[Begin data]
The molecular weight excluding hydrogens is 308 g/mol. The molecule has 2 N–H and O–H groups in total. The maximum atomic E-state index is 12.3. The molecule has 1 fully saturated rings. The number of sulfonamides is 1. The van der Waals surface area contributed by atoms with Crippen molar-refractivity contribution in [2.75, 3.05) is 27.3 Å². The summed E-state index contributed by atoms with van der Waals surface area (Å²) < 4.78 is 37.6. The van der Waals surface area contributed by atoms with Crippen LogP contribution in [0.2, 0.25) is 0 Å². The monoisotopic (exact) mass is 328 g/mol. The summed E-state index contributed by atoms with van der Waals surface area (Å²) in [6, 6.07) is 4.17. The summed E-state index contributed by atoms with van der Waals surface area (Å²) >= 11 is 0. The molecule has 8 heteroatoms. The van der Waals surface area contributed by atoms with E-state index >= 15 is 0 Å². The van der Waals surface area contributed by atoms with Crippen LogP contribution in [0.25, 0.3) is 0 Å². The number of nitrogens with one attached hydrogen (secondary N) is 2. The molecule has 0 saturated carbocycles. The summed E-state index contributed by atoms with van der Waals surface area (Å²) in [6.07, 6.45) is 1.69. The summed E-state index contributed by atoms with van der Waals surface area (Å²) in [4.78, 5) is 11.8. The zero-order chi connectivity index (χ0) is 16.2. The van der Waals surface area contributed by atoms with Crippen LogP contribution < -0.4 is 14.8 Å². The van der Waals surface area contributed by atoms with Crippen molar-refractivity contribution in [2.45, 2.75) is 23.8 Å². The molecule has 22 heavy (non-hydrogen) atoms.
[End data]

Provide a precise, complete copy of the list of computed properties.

The molecular weight excluding hydrogens is 308 g/mol. The molecule has 2 N–H and O–H groups in total. The maximum atomic E-state index is 12.3. The molecule has 1 fully saturated rings. The number of sulfonamides is 1. The van der Waals surface area contributed by atoms with Crippen molar-refractivity contribution in [2.75, 3.05) is 27.3 Å². The summed E-state index contributed by atoms with van der Waals surface area (Å²) < 4.78 is 37.6. The van der Waals surface area contributed by atoms with Crippen LogP contribution in [0.2, 0.25) is 0 Å². The monoisotopic (exact) mass is 328 g/mol. The summed E-state index contributed by atoms with van der Waals surface area (Å²) in [6, 6.07) is 4.17. The summed E-state index contributed by atoms with van der Waals surface area (Å²) >= 11 is 0. The molecule has 8 heteroatoms. The van der Waals surface area contributed by atoms with E-state index >= 15 is 0 Å². The van der Waals surface area contributed by atoms with Crippen LogP contribution in [0.25, 0.3) is 0 Å². The number of nitrogens with one attached hydrogen (secondary N) is 2. The molecule has 0 saturated carbocycles. The summed E-state index contributed by atoms with van der Waals surface area (Å²) in [6.07, 6.45) is 1.69. The summed E-state index contributed by atoms with van der Waals surface area (Å²) in [4.78, 5) is 11.8. The zero-order chi connectivity index (χ0) is 16.2. The van der Waals surface area contributed by atoms with Crippen LogP contribution < -0.4 is 14.8 Å². The van der Waals surface area contributed by atoms with Crippen molar-refractivity contribution in [2.45, 2.75) is 23.8 Å². The molecule has 22 heavy (non-hydrogen) atoms.